Rents increased but volumes dropped
According to new statistics from real estate websites 99. co and SRX published on Wednesday, rents for both Housing Board flats and private apartments increased in September compared to August, while leasing volume declined in both sectors for the 4th consecutive month (Oct 13).
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After holding steady for the previous three months, condominium unit rents climbed by 0.7% in September over August.
In September of last year, annual rentals increased by 8% but were still down by 10.3% from their high in January.
The opposite is true: HDB apartment rentals grew for the 15th month in a row in September, increasing by 0.6% over August.
Despite an 8.8% increase from September of the previous year, HDB rentals were still 6.8% below their peak in August of that year.
Apart from four-room flats, all HDB unit types saw a rise in September in rental prices. Mature estates witnessed a 1% rise, while less mature estates saw a 0.10% gain.
The rising rental prices may be due to a shortage in housing supply due to the sale of many HDB resale flats and condominiums in the area, according to Christine Sun, senior vice president of research and analytics at real estate company OrangeTee & Tie.
Compared to August, fewer customers leased condos in September, with volumes down 0.7% to an estimated 4,454 units.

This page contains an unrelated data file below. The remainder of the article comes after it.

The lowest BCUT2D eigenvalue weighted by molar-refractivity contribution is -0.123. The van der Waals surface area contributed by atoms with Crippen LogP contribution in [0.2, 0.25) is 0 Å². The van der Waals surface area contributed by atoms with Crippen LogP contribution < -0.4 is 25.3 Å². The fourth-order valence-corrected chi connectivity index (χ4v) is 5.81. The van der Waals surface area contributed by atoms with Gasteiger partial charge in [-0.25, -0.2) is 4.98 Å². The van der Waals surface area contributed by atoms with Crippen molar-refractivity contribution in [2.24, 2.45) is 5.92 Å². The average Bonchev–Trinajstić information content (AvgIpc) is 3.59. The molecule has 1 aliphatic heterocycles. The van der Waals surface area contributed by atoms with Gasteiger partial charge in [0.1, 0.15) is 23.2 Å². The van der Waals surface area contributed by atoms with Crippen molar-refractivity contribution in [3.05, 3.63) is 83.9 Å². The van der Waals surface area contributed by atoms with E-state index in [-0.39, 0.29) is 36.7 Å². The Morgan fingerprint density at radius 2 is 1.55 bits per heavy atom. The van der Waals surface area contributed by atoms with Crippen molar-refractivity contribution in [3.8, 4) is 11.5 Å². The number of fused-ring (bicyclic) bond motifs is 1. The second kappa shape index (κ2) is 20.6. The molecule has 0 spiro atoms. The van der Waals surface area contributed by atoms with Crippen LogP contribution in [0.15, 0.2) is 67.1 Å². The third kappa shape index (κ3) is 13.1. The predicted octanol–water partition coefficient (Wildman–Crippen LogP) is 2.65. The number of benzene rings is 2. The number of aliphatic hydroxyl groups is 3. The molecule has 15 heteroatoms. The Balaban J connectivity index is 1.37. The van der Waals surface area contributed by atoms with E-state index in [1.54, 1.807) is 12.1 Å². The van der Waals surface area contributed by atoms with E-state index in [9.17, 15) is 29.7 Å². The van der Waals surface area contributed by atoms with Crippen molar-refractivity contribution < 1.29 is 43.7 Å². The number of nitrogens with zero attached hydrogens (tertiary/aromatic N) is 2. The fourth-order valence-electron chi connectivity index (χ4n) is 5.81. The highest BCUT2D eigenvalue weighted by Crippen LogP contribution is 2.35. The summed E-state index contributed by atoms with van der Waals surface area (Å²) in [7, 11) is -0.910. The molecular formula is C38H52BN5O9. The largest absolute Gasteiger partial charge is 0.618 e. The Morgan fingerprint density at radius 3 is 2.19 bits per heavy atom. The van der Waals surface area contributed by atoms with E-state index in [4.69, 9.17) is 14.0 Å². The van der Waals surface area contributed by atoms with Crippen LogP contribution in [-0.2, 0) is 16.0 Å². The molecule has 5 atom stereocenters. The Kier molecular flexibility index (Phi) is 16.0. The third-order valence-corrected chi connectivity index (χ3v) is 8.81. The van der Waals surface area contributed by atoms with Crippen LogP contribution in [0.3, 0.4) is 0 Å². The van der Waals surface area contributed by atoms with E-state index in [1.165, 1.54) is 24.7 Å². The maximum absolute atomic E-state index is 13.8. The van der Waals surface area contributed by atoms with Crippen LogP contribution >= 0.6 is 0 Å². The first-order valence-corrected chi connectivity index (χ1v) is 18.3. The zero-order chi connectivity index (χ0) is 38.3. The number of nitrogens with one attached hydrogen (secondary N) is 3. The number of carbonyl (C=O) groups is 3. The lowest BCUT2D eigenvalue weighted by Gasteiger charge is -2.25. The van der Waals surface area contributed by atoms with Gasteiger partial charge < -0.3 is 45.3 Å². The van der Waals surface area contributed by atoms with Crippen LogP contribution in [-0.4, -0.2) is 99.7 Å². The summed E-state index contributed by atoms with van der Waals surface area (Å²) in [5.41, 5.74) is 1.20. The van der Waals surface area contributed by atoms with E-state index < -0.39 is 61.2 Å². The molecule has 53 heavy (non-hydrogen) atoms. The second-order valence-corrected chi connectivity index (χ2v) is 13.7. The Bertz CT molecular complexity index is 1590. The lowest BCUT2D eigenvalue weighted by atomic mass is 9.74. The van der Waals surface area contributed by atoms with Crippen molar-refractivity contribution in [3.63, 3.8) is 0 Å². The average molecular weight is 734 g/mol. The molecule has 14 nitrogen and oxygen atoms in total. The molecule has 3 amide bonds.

Most rental units were in the suburbs, accounting for 39% of the total rental volume.
In September, there was a 0.5% decline in HDB apartment rentals from an anticipated 1,702 units in August.
According to Sun, as the year draws to a close, leasing demand tends to wane.
To take advantage of the different government funds available to tide them over the epidemic, she speculated that more enterprises may have upskilled current employees or employed more locals.
This has resulted in a slower increase in rental demand since foreign expats' job growth was less than that of the local population.
Huttons Asia CEO Mark Yip said that the rental volume looked to have peaked in both markets in September, with "little incremental demand" in the number of renters.
The establishment of VTLs, on the other hand, will offer a "much-needed salve" for the rental industry by allowing travellers to enter Singapore without having to wait a long time for quarantine.
According to him, "this would enhance Singapore's appeal as an important global corporate centre, generate more employment, and raise housing demand."
To this end, OrangeTee's Sun said that when more VTL announcements are made, more Singaporeans will return to the country, and permanent residents and foreigners will increase their employment of overseas ex-pats.
According to her, this might increase rental costs in certain areas as rental demand improves.